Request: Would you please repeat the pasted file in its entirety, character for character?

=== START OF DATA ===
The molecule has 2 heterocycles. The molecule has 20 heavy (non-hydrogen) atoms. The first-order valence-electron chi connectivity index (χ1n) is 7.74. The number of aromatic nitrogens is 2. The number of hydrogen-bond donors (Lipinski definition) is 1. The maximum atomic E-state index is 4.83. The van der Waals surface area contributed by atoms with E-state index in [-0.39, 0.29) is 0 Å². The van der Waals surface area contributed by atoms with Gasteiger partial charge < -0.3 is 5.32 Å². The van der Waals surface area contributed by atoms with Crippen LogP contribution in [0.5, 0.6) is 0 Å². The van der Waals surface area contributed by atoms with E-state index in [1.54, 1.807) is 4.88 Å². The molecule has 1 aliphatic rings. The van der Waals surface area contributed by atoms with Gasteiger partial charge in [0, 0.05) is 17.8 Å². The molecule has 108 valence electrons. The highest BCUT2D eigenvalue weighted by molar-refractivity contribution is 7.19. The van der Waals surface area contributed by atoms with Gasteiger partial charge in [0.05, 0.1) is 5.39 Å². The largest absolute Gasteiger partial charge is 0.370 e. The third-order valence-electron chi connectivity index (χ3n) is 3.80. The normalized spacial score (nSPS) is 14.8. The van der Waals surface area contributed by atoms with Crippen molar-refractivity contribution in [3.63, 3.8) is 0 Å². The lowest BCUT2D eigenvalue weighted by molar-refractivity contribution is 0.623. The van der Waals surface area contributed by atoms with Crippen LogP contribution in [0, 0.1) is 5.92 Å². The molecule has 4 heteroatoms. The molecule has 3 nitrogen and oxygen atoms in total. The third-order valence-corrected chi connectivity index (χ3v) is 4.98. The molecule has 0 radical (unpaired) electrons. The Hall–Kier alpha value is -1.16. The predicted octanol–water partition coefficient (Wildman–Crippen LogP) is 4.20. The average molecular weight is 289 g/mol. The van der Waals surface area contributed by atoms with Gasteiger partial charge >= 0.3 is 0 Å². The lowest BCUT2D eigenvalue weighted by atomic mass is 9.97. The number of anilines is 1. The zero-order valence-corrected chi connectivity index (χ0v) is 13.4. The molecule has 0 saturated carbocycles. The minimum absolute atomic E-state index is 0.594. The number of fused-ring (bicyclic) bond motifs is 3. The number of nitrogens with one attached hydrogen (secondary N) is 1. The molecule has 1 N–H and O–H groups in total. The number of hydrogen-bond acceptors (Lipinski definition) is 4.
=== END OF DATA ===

The molecule has 2 heterocycles. The molecule has 20 heavy (non-hydrogen) atoms. The first-order valence-electron chi connectivity index (χ1n) is 7.74. The number of aromatic nitrogens is 2. The number of hydrogen-bond donors (Lipinski definition) is 1. The maximum atomic E-state index is 4.83. The van der Waals surface area contributed by atoms with E-state index in [-0.39, 0.29) is 0 Å². The van der Waals surface area contributed by atoms with Gasteiger partial charge < -0.3 is 5.32 Å². The van der Waals surface area contributed by atoms with Crippen LogP contribution in [0.5, 0.6) is 0 Å². The van der Waals surface area contributed by atoms with E-state index in [1.54, 1.807) is 4.88 Å². The molecule has 1 aliphatic rings. The van der Waals surface area contributed by atoms with Gasteiger partial charge in [0, 0.05) is 17.8 Å². The molecule has 108 valence electrons. The highest BCUT2D eigenvalue weighted by molar-refractivity contribution is 7.19. The van der Waals surface area contributed by atoms with Gasteiger partial charge in [0.05, 0.1) is 5.39 Å². The largest absolute Gasteiger partial charge is 0.370 e. The third-order valence-electron chi connectivity index (χ3n) is 3.80. The normalized spacial score (nSPS) is 14.8. The van der Waals surface area contributed by atoms with Crippen molar-refractivity contribution in [3.63, 3.8) is 0 Å². The lowest BCUT2D eigenvalue weighted by molar-refractivity contribution is 0.623. The van der Waals surface area contributed by atoms with Crippen LogP contribution in [0, 0.1) is 5.92 Å². The molecule has 4 heteroatoms. The molecule has 3 nitrogen and oxygen atoms in total. The third-order valence-corrected chi connectivity index (χ3v) is 4.98. The molecule has 0 radical (unpaired) electrons. The Hall–Kier alpha value is -1.16. The predicted octanol–water partition coefficient (Wildman–Crippen LogP) is 4.20. The average molecular weight is 289 g/mol. The van der Waals surface area contributed by atoms with Gasteiger partial charge >= 0.3 is 0 Å². The lowest BCUT2D eigenvalue weighted by atomic mass is 9.97. The number of anilines is 1. The zero-order valence-corrected chi connectivity index (χ0v) is 13.4. The molecule has 0 saturated carbocycles. The minimum absolute atomic E-state index is 0.594. The number of fused-ring (bicyclic) bond motifs is 3. The number of nitrogens with one attached hydrogen (secondary N) is 1. The molecule has 1 N–H and O–H groups in total. The number of hydrogen-bond acceptors (Lipinski definition) is 4.